To play or not to play, that is the question for many FM20 managers. Especially when it comes to developing young players. U18 players highly value training, while older players need playing time to keep developing. Playing time alone isn’t enough though, as a manager you need to provide your player with games at the right level. The level needs to be challenging, but not too difficult. The optimal level will vary based on age, current ability and potential ability. Therefore I created an experiment to test the importance of playing time on player development on FM20.
Aim – Effect of playing time on FM20 player development
Ten years ago, Shrewnaldo did a series of tests to help unravel the mysteries of Football Manager. This article is very much in the spirit of his work. The aim was to create an experiment that isolated the variable of playing time and its effect on player development, by making all other variables as identical and/or static as possible. I spent countless hours in the editor before launching the experiment. The experiment ran for one season in which I manually took control of almost all aspects of it.
Method – Creating a “Training Experiment” club
I replaced Arsenal with a new team called “Training Experiment” playing in an EPL that had the reputation bumped to a maximum of 200. Everything at the club was maximised as well, facilities wise.
Squads and players
I filled the three squads (first team, U23s and U18s) with 22 players each, all 16 years old when the experiment started.
Every player started with these attributes, but with different preferred positions.
They all had a 200 PA and a CA equal to their RCA based on position. They were given a “Model Citizen” personality with an identical setup of all 20s in Determination, Ambition and Professionalism.
The strategy was to play the no1 choice in each position (no1 and 2 for the positions with two players in the starting eleven) as much as possible, and the other player(s) in the same position as little as possible. By doing this for all three squads we would get two things. Firstly, a measure of the actual importance of playing time. Secondly a potential difference on player development based on which squad you got your playing time.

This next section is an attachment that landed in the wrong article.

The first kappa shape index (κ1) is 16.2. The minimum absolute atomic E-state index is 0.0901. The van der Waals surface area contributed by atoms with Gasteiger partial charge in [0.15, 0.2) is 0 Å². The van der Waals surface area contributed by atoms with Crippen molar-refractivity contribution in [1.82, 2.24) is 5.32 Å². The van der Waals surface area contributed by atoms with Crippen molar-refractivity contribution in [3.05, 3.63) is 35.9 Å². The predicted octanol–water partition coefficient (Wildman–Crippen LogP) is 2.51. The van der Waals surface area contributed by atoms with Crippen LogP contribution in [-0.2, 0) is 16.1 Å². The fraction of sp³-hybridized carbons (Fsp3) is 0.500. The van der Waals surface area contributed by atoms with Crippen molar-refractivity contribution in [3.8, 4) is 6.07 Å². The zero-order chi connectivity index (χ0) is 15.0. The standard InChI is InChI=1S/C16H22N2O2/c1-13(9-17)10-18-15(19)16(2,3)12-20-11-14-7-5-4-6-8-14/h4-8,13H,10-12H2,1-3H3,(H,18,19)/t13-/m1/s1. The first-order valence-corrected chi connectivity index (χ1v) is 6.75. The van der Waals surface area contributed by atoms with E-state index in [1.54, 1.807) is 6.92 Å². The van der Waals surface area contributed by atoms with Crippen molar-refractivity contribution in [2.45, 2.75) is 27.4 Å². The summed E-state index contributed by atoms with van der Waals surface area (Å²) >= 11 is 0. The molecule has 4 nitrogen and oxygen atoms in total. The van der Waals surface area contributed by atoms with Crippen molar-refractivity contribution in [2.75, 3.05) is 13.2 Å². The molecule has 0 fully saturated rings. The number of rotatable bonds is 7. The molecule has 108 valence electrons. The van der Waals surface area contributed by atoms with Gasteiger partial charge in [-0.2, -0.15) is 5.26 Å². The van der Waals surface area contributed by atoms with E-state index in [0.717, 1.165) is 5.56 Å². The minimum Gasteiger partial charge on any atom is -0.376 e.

I didn’t give specific positional/role training or an additional training focus to any player. Training was set at “Double intensity” for everyone.
A top notch coaching staff ensured that the coaching role rating was 5 stars for every coaching responsibility.
Training was identical for each week of the season and for all three squads. I am well aware that this setup is not the optimal one. The aim of this experiment is to test the impact of playing time though, not to find the best training regime. Therefore, an identical setup was more important than a good one.
I used a very straight-forward 4-4-2 setup for each and every game. Simple before better. Again.
The experiment was carried out over one season. I manually set the starting eleven for every game to make sure that the right players started the games. I didn’t actually play the games so my assistant manager was in charge of. The in-game editor was used to remove any injuries along the way.
A one season experiment where the effect of playing time on FM20 player development will be assessed. The 66 players in the experiment were all created identical except for preferred position. Half of the players would play as much as possible and half of the players as little as possible.
Results – Does playing time matter on FM20?
All players improved over the season. Let’s get that out of the way immediately.
This was the sight that met us week in and week out. At least three players with a 10.00 training rating, probably mostly down to the fact that we were dealing with an exceptional group of youngsters with Model Citizen personalities.